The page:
International studio — 50.1913

Page: XXXI
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The Art of Alice Sc hi lie

THE HOUSE WITH BLUE SHUTTERS AT NIGHT BY ALICE SCHILLE


HE ART OF ALICE SCHILLE
BY EDNA OWINGS
Like most of our American artists,
Alice Schille studied first in New York;
and it was here that she came under the notice
of Mr. William Chase, who was quick to recog-
nize and appreciate the distinctive quality of
her work and to grant her that kindly encourage-
ment so indispensable to rapid development.
Later she studied in Paris, supplementing her aca-
demic labors with extensive European travel.
That she resembles none of her instructors, how-
ever, is proof both of their intelligent tolerance
and of her own resolute individuality. In her
approach of technical problems she is unfailingly
unique, and her perception of the superficial
aspects of life, like her conception of its spiritual
significance, is peculiarly and charmingly her own.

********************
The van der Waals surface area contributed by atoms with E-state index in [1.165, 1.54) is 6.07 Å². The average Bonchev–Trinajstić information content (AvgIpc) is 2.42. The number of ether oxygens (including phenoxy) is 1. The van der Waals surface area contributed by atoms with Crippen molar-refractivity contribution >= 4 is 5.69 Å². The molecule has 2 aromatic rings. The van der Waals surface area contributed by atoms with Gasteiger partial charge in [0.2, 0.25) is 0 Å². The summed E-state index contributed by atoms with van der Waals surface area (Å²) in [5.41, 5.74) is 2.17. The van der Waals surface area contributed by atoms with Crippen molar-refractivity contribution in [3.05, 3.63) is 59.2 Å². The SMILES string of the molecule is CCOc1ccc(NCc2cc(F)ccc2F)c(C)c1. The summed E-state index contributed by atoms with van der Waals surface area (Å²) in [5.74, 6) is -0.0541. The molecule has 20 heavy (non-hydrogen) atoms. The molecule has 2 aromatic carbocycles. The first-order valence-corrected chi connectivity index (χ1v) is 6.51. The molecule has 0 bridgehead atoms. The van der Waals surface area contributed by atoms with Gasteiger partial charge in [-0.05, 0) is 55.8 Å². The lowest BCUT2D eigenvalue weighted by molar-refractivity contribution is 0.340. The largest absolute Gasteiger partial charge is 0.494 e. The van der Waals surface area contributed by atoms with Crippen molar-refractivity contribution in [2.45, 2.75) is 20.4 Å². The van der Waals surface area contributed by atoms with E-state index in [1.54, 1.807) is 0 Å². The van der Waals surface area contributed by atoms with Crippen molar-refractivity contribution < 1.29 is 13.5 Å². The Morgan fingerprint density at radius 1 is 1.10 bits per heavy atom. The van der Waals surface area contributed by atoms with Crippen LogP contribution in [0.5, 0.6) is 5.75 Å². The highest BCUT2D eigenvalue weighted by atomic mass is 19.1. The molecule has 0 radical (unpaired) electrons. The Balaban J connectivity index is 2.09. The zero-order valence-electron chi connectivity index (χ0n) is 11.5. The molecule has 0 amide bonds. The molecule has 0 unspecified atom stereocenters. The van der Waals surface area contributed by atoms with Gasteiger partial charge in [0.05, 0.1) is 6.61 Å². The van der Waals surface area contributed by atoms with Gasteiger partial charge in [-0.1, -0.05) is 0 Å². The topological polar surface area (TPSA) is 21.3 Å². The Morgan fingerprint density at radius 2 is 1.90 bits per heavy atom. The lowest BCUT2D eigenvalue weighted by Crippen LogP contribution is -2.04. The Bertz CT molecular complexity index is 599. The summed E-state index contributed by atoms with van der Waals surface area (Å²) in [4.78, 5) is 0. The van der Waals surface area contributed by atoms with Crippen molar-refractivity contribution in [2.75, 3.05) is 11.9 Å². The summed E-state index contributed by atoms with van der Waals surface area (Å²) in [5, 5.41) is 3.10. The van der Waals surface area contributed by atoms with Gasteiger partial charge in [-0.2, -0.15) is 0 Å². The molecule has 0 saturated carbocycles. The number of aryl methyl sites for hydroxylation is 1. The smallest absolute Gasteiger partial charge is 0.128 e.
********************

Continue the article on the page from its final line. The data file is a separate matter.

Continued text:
We can think of no American water-colorist
who is more versatile than Alice Schille. She
demands of herself that both wine and bottles be

new; which is to say, she requires that both her
theme and her treatment of it shall be eternally
fresh. She is interested in everything and, to
quote a certain German critic, “afraid of nothing
—this dare-devil disciple of art.” Yet this ability
to contend with problems that are conspicuously
difficile does not restrict her range of interest.
Several years ago she exhibited a miniature, a
Girl with a Parrot. It was received with un-
qualified admiration. It had the dimensions of
a visiting card and the brilliance of a jewel. More
than that, it was a conclusive demonstration of
the possibility of handling even the smallest things
broadly.
In the beginning Miss Schille exhibited a great
many women and children. She showed unusual
ability to get at the essential childishness of chil-
dren, the something sweet and rare and spirituelle
that has no better name than charm, and not any
describable form. She painted them, not rigor-
ously, like miniature grown-ups, nor rigidly, like
colored photographs—not in the least self-con-


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